Lessons from the Fruit Trees

In the fifteenth chapter of John, we read the words of the Master: "I am the true vine, and my Father is the husbandman. Every branch in me that beareth not fruit he taketh away: and every branch that beareth fruit, he purgeth it, that it may bring forth more fruit."

There comes to the writer a picture of a large orchard near her home. In the fall of the year the trees, barren of fruit and foliage, present a gaunt and unattractive appearance, and it is at this time the farmer goes forth with his pruning hook, cutting away the old wood and carefully protecting the new boughs. Then through the months of rain, sleet, and snow, he patiently waits for the unfoldment of the fruit trees. Before the cold weather is over, there is a tinge of red, as bud after bud appears; and ere long, under the warm rays of the sun, the entire orchard emerges into a thing of beauty—a vision of pink and white; and soon the green fruit gives promise of the abundant crop that will follow in the coming months.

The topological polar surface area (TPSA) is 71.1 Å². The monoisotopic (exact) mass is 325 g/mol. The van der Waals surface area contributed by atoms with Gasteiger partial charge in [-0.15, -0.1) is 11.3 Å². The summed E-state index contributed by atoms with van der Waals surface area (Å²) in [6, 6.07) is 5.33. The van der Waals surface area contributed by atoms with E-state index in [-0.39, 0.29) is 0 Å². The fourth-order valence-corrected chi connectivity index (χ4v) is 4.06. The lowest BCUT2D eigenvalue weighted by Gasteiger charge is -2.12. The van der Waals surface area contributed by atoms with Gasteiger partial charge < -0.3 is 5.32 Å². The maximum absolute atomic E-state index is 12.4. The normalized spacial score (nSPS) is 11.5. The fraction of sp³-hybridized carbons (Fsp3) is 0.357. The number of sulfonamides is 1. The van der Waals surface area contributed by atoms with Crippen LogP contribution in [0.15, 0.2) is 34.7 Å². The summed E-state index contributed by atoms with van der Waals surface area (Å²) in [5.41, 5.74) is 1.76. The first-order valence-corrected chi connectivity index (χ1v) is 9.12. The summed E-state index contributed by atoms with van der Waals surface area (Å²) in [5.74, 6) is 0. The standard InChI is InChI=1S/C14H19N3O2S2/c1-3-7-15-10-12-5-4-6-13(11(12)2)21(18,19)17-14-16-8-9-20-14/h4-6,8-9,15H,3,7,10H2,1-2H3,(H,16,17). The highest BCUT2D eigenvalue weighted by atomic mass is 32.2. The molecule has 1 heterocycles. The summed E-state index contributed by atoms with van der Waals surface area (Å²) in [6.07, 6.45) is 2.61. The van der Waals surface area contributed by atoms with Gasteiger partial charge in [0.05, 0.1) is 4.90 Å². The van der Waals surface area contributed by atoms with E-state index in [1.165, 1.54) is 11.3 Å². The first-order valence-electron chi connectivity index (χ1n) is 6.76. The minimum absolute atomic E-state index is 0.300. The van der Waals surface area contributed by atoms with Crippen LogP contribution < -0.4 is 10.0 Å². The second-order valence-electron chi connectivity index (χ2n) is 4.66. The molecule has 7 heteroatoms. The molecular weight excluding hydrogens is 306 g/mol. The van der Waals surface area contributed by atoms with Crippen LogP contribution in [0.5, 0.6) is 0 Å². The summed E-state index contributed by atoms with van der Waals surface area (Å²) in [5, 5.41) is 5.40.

Human Need
November 20, 1926

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